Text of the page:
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Where the Presidential Candidates Stand on Student- Loan Debt

Where the Presidential Candidates Stand on Student- Loan Deb

If you have student loans, there are likely a few areas you would like the next president to fix. Most Americans are looking for more refinancing opportunities and tax breaks for their student loans, as well as tuition free community colleges.

If student loan debt is one of your top issues on the ballot this year, here is what you need to know about the candidates’ proposals for dealing with the growing student loan crisis.

Hillary Clinton:

Hillary Clinton has presented a comprehensive plan to help borrowers eliminate student-loan debt. She created what she calls the “New College Compact” to address issues surrounding present and future education costs.

Her main focus for existing student-loan debt is to allow borrowers the ability to refinance their student loans at current rates available to students taking out new loans. Her website states this would allow an estimated 25 million borrowers to obtain relief, with the average borrower saving about $2,000 in total.

Clinton also wants to reduce interest rates on student loans, as well as make it easier for borrowers to enroll into income-driven repayment programs that would cap monthly payments at no more than 10 percent of discretionary income.

For future students, Clinton’s plan promises to provide aid so students would never have “to borrow to pay for tuition, books, and fees to attend a four-year public college in their state.” However, her plan requires families to “do their part by making an affordable and realistic family contribution.”

Clinton’s entire plan would come with an estimated cost of $350 billon over 10 years.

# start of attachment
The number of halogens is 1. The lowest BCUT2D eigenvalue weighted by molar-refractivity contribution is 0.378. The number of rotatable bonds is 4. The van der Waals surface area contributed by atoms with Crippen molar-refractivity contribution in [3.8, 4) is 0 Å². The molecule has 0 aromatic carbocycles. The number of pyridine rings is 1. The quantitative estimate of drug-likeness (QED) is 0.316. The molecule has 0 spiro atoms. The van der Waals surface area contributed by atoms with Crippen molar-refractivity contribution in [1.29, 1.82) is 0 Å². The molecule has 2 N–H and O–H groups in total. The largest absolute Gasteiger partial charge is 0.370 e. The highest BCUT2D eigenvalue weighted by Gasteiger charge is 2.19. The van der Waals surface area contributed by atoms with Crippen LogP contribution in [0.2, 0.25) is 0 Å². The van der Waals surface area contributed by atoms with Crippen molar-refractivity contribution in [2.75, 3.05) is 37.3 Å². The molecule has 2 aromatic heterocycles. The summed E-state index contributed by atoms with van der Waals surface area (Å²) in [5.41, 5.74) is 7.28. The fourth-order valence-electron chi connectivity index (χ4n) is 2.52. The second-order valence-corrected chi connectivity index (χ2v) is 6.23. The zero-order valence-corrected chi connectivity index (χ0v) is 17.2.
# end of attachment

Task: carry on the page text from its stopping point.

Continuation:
Donald Trump:

Donald Trump hasn’t spoken much or published any policy positions related to solving the student loan debt problem.

So far, Trump has only written and spoken broadly against student loan debt. His website states that Trump feels that “… these student loans are probably one of the only ways that the government shouldn’t make money from, and yet it does.” He is planning on enforcing loan extensions, lowering interest rates, and creating more job opportunities.

Trump feels that the main reason that Americans are unable to pay for student loans is because the United States is outsourcing jobs to other countries- he plans on bringing these jobs back to America.

Trump has also stated that colleges are not watching their costs and feels there is no reason for the increase of price students are having to pay. He wants to decrease the cost of college which, in the long run, would decrease the total amount of student loans.

Jill Stein:

Jill Stein has made the promise to Americans that she’ll wave away every cent of outstanding federal education debt. “We (the United States) Bailed out Wall Street to the tune of $17 trillion… The good news is that student debt is tiny by comparison: only $1.3 trillion. And we have the people power to make this happen. There are 43 million young and not-so-young people burdened with predatory student loan debt…”

Stein feels that it is time to simply cancel the student loan debt, as was done for Wall Street. She feels the bailout for students can be accomplished through quantitative easing, the finance tool used to bail out banks.

Stein also wants to make public college education free stating “It’s the right thing to do… higher education is essential now in the 21st century and it should be provided for free!”

Stein has not published any policy positions related to student loan debt.

Gary Johnson:

Gary Johnson believes that the reason college costs are so high is because of the guaranteed government student loans. Johnson has publically stated that he is in favor of reducing interest rates on federal student loans. “I would really take a hard look at how students might, I don’t know, receive some sort of benefit or reduced interest rate. I mean, if we can—if the Federal Reserve can bail out all the big banks, it seems to me that we might arrange a lower interest rate for all these loans to get paid back.” 

Johnson says that he feels that the Federal Reserve and the Department of Education should be abolished.

Johnson has not published any policy positions related to student loan debt.